JOINT BASE ELMENDORF-RICHARDSON, AK — Twenty-six members of the New York Air National Guard’s 139th Aeromedical Evacuation Squadron, part of the 109th Airlift Wing, conducted training with the New York Air National Guard Alaska during Arctic Eagle-Patriot 22, an exercise held February 22 through March 10, 2022 at Joint Base Elmendorf–Richardson, Alaska.
Arctic Eagle-Patriot 22 performed homeland security and emergency response missions across Alaska.
Attendees included Air National Guard and Army personnel, as well as serving members of the Air Force and Army alongside civilian agencies.
For Airmen from the 109th Airlift Wing, the exercise was a good fit for a unit training for polar operations, Master Sgt. Diane Solmo, a health systems specialist with the 139th Aeromedical Evacuation Squadron.
“There are other Patriot exercises run by the Air Guard that are similar, but this was specifically in an arctic type environment. Luckily for us, we have experience with that,” Solmo said.
The 109th Airlift Wing operates the Department of Defense’s only ski-equipped LC-130 Hercules aircraft. The 109th deploys annually to Antarctica and Greenland.
Aeromedical technicians train to provide medical care, similar to nurses and paramedics, while transporting patients on an airplane.
The training scenario required aeromedical transport for simulated patients following a series of earthquakes and chemical incidents in Alaska, Solmo said.
For four days, the aeromed crews trained on board a C-130 Hercules, a KC-135 Stratotankers and a C-17 Globemaster III.
Aeromedical evacuation Airmen trained to operate within the unique constraints and configurations of each aircraft type for patient care during transport, Master Sgt. Molly Newell, 139th Aeromedical Evacuation Technician.
“The main challenges were the types of patients and the space we had on a plane,” Newell said.
“One day we had about 30 patients. Some were able to walk, but most were on litters. We had to find enough room for everyone given that there was only one pallet position on a C-130, which was not feasible,” Newell continued.
Airmen also had to prepare for regulated and unregulated patients.
Regulated patients go through several levels of approval and readiness for airlift, while unregulated patients are immediately moved from the injury site and transported for further medical assistance.
“In a domestic operations scenario like this, it’s possible to see unregulated patients, like civilians who need to be evacuated to another medical facility,” Solmo said.
“It was crucial for Alaska to practice this due to its limited resources. It gave them the chance to practice using their joint task force and requesting assistance from the Guard and Federal forces,” Solmo continued.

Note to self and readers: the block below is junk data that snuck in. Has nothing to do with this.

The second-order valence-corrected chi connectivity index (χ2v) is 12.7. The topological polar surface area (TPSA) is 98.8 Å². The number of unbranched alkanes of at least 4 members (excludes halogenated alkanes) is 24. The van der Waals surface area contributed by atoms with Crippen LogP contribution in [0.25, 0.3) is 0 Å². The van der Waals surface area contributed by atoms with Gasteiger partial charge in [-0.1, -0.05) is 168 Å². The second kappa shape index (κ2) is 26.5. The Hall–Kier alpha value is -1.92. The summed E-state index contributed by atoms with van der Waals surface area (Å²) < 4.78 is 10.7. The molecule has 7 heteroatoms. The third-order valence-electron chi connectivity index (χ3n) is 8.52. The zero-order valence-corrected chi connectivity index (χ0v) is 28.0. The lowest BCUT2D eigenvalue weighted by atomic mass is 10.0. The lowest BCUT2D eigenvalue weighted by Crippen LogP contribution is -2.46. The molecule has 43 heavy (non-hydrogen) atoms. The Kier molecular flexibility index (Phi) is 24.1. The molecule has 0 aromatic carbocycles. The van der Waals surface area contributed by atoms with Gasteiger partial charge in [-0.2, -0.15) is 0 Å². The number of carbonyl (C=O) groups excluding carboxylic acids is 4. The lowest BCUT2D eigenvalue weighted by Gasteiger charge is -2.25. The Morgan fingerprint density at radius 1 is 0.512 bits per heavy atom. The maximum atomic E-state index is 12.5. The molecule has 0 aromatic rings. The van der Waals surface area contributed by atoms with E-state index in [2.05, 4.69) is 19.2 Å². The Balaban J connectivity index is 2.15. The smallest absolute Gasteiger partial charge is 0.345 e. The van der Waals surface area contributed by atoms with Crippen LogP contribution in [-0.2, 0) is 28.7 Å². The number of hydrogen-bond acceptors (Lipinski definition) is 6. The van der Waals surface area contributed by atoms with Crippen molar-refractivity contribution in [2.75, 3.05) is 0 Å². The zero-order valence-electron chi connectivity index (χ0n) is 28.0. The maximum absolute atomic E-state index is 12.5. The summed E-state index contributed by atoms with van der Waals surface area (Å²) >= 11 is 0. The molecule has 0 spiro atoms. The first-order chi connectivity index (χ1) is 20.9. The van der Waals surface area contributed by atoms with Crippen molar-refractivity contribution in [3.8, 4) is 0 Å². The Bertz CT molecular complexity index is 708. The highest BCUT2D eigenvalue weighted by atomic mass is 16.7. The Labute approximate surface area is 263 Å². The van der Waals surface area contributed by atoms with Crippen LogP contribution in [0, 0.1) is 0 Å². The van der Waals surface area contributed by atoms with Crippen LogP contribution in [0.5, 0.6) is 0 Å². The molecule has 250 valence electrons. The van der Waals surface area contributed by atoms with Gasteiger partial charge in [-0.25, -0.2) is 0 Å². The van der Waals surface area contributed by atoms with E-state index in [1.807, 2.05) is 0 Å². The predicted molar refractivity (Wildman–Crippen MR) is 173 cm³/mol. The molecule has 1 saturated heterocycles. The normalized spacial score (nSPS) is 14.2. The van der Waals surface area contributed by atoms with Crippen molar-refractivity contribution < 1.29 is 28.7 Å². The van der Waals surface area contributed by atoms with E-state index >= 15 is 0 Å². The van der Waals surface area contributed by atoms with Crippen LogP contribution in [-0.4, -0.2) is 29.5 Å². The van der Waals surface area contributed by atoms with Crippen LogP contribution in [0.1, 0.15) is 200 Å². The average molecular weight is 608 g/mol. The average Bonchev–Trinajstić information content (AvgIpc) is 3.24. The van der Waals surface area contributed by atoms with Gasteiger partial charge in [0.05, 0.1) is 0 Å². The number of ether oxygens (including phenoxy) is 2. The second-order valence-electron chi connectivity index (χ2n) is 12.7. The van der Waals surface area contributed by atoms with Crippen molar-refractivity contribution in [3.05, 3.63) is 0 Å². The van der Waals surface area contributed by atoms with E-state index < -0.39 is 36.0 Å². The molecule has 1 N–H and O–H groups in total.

Crews received patients in a wide range of situations, but not all needed life-saving care.
“In these training scenarios, you expect to have someone stop breathing, someone who has a chest tube or an IV, or a cardiac emergency – you don’t think about the personal things that might happen,” said Newell said.
In one scenario, aeromedical staff had to deal with a patient in distress whose family member did not survive the flight.
Several scenarios like this involved the use of religious support teams to solve personal and moral problems.
“We’ve never done anything like this before,” Newell said. “The scenarios tested how we reacted to unusual situations and helped chaplains think through the obstacles they would encounter on an airplane. For example, how to talk to an upset person in a noisy environment,” Newell said.
Another obstacle they faced was the expansive size of the air base. Airmen based at Stratton Air National Guard Base are much more accustomed to a small footprint for the entire wing.
“You can be 20 minutes from your gear and 20 more minutes from your launch zone. Someone who is on high alert is supposed to be able to take off in less than an hour. How do you make it work? Solmo said.
Adding to logistical issues, Airmen were assigned a new crew each day, rotating aero-medics from different Guards units to add complexity to the training.
“We all follow the same medical and flight rules, but each unit flies differently,” Newell said. “Combining flyers from different units forces you to think about your role as a whole,” Newell said.
“The constant flying over the four-day period exposed the technicians to a new kind of stress,” she said. team. We definitely had times when fatigue set in and we forgot about it. It really taught us that no matter how tired, stressed or sick of each other, we always have to come back. together,” Newell continued.
Scenarios taught players to stay flexible and rely on each other, Solmo said.
“After this exercise, I have full confidence that our new Airmen will continue to provide the best care in the world long after I’m gone, because that’s exactly what we do,” Solmo said.